Wash your hands!

Picture from Courtney Lee Simpson's Facebook

Picture from Courtney Lee Simpson’s Facebook

“To all my teacher friends this is the grossest yet coolest experiment. I did this while teaching about germs and how they spread. You use three pieces of bread. You let all the kids see you put a piece of bread in a baggy with a glove on hence “controlled” then you wash your hands and put a piece of bread in a baggy for “clean” last but definitely not least you pass a piece of bread around and let every kid in class touch it then you put it in a baggy and label it dirty. Watch how the bread changes over time due to germs. It is so cool and a great way to teach the importance of hand washing :-)”
Courtney Lee Simpson

We’re now in Egypt, a country very well known for “tourist diarrhea”, meaning people getting sick from food, or from not washing their hands before eating. In our daypack and handbag there’s always a bottle of hand sanitizer and some wet wipes so we’re able to wash our hands before eating or touching food.

That’s just one of the tips we got from reading Five Dollar Traveller’s blogpost about street food in Asia.

Keeping our hands clean while travelling

Keeping our hands clean while travelling

We’ve also loaded up with supplements from Mannatech, to keep the stomach’s natural bacteria in shape – about 70% of our immune system is in our GI-tract. And we got some CitroPlus from our friends, should any stomach problems occur.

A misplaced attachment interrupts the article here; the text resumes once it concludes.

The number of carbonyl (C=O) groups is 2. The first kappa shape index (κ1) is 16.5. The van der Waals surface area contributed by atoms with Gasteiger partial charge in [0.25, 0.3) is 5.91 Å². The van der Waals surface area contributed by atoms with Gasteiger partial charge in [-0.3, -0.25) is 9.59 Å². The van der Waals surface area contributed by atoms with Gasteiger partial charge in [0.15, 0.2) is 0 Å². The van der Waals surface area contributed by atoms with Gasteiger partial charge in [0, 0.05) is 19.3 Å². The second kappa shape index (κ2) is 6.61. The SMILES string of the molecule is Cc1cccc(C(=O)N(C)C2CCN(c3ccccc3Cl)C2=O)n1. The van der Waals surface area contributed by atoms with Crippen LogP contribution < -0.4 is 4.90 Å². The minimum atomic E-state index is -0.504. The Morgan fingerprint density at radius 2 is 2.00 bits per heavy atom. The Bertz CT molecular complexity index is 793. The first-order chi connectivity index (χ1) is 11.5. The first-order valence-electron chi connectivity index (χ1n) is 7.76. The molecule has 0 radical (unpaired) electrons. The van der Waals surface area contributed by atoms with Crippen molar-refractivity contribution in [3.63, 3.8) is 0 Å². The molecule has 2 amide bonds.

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AO, NutriVerus, GI Pro and CitroPlus

And every now and then a Jägermeister or Underberg does the trick 😉

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Underberg

// Anders & Wivan

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Welcome to Egypt

There is so much to say, and write, about our first week in Cairo. So much, and still so few words.

Our internet connection is far from steady. It works, from time to time, and we are glad it actually works at all since the area we’re staying in is far from finished building. Fact is, there are empty lots just around the corner and several neighbouring houses have a loooong way to go before they’re done. We could write ‘ loooong way to go before someone can live there’, but that would be a lie. People actually do live in what looks like building grounds or sceletons of a house. Behind some curtains people are sleeping, they use simple toilets out on the street and cook their food over an open fire or a grill.

So, we’re lucky to have internet working, we’re more than lucky to live in a nice apartment with a small garden, a fully equipped kitchen, great shower, hot and cold water from the tap, comfortable furniture, an outdoor jacuzzi, television, pool table, Play Station… Well, a perfectly modern, comfortable home. In here we’re safe, keep warm and get to eat and drink whatever we wish every day.

After a day down town Cairo we’re even more aware of the conditions people live under here. And the ones living in the building sites around the corner from us are not the ones moving in when the houses are done – it’s usually the builders and their families living on the site while building.

So, we’re taking care of the place and a small dog and two fishes while the owners are away. A perfect house/pet sit for us – sunshine every day, around 20 degrees Celsius and possibilities to go around and explore the area and the local culture while being here.

Honestly though, the exploring part is challenging. Just to get places by taxi is an adventure – there seem to be no rules whatsoever. Really.